In my opinion -- this is a source of the problems in finding consistent and common conceptual grounding on these issues. Eastern traditional concepts of physical nature -- do not map well onto the Western concepts of physical nature.
The Chinese and Japanese have adopted and deployed Western idioms in technical fields to great (and even quite creative) effect. Their traditional concepts, which of course, for them need no translation at all, seem, by and large, to present them with no notable urge to make their traditional understandings intelligible in Western physical terms.
Hence, in their settings, the two systems live in parallel, almost not even affecting one another in terms of how people communicate what they mean.
What with tinplates and parrots.
(Caveat: I'm neither too deep into Japanese, nor any language, and I'm far off any linguistic expert.)
Even a simple sound as "ai" can have many connotations all over the world. This can range from a soothing, soft-spoken "ai" to a more pronounced "ai!" (here with the attribute of a first "meme" in the form of the exclamation mark) which may be an expression of surprise, a reaction to something that hurts or even may express anger or denial.
In the context of a cultural thing as aikido we may also use it for ideas ranging from, say, to meet, fit in, up to harmony and even for taking the long road to love.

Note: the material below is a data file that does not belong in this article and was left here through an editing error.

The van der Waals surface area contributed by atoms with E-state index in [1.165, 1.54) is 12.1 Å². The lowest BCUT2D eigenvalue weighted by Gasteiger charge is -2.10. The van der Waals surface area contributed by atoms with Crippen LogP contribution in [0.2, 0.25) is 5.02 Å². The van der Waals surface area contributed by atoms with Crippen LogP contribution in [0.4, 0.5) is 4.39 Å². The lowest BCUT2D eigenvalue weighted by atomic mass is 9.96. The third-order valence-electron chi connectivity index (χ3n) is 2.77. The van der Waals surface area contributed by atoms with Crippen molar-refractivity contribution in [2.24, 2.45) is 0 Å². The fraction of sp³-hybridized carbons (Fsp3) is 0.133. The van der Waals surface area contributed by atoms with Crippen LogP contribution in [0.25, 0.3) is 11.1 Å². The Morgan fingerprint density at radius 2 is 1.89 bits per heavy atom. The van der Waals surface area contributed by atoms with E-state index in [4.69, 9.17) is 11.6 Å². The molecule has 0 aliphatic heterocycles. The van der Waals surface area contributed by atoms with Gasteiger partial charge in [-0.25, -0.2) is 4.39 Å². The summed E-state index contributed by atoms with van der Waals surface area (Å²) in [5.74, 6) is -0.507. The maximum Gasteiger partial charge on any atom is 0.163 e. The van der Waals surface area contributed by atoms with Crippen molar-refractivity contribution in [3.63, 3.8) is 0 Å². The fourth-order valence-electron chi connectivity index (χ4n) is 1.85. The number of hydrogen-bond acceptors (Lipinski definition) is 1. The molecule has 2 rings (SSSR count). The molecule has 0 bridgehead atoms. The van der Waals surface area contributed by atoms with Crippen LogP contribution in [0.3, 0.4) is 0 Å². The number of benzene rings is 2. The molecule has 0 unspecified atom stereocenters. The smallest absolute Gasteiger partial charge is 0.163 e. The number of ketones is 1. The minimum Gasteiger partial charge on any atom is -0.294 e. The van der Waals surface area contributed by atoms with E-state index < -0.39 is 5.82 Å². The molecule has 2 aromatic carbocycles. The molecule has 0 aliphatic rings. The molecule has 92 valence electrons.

Adding in the use of Kanji, which are, if you like, also "memes" or metaphoric, we will see that, the sound not changing, the pictograms or kanji will change. Moreover, depending on context and while other kanji/memes are added, to create related or completely new ideas, even the original sound may now change.
Enough of this. It's getting fussy.
But perhaps we can see how a process like this may contribute to and undermine our discussions in the context of aikido and its related topics. May be, hence an all too frequent undercurrent of subliminal misunderstanding.
Peter A Goldsbury
In fact, the Japanese translation of Metaphors We Live By is an interesting example of how translation does not quite succeed. Metaphors are brilliant devices, but it is rather hard to explain how they actually work.
Maybe, this thread is going to allocate tinplates and parrots their place.